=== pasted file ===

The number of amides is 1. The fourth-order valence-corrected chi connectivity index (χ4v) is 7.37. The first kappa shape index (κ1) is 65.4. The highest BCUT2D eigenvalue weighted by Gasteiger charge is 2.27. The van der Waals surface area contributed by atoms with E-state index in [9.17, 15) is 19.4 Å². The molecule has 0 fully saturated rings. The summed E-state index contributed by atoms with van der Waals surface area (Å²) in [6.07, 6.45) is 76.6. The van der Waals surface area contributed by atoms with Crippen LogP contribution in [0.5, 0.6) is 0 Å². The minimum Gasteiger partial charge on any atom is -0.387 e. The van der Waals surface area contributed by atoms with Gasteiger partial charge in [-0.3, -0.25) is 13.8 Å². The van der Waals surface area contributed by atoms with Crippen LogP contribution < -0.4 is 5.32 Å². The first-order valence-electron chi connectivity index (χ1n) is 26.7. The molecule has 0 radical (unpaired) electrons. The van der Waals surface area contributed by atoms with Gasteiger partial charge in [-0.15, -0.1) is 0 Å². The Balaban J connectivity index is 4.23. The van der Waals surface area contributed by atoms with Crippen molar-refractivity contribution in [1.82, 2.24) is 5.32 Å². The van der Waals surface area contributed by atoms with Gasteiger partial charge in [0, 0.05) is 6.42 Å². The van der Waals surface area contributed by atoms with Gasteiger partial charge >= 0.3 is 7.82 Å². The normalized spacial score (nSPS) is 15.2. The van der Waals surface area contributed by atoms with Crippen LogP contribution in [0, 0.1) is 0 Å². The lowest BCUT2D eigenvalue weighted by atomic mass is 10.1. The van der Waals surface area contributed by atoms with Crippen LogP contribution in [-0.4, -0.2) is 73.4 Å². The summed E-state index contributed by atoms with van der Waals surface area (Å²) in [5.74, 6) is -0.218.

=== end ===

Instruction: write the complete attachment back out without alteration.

The number of amides is 1. The fourth-order valence-corrected chi connectivity index (χ4v) is 7.37. The first kappa shape index (κ1) is 65.4. The highest BCUT2D eigenvalue weighted by Gasteiger charge is 2.27. The van der Waals surface area contributed by atoms with E-state index in [9.17, 15) is 19.4 Å². The molecule has 0 fully saturated rings. The summed E-state index contributed by atoms with van der Waals surface area (Å²) in [6.07, 6.45) is 76.6. The van der Waals surface area contributed by atoms with Crippen LogP contribution in [0.5, 0.6) is 0 Å². The minimum Gasteiger partial charge on any atom is -0.387 e. The van der Waals surface area contributed by atoms with Gasteiger partial charge in [-0.3, -0.25) is 13.8 Å². The van der Waals surface area contributed by atoms with Crippen LogP contribution < -0.4 is 5.32 Å². The first-order valence-electron chi connectivity index (χ1n) is 26.7. The molecule has 0 radical (unpaired) electrons. The van der Waals surface area contributed by atoms with Gasteiger partial charge in [-0.15, -0.1) is 0 Å². The Balaban J connectivity index is 4.23. The van der Waals surface area contributed by atoms with Crippen molar-refractivity contribution in [1.82, 2.24) is 5.32 Å². The van der Waals surface area contributed by atoms with Gasteiger partial charge in [0, 0.05) is 6.42 Å². The van der Waals surface area contributed by atoms with Gasteiger partial charge >= 0.3 is 7.82 Å². The normalized spacial score (nSPS) is 15.2. The van der Waals surface area contributed by atoms with Crippen LogP contribution in [0, 0.1) is 0 Å². The lowest BCUT2D eigenvalue weighted by atomic mass is 10.1. The van der Waals surface area contributed by atoms with Crippen LogP contribution in [-0.4, -0.2) is 73.4 Å². The summed E-state index contributed by atoms with van der Waals surface area (Å²) in [5.74, 6) is -0.218.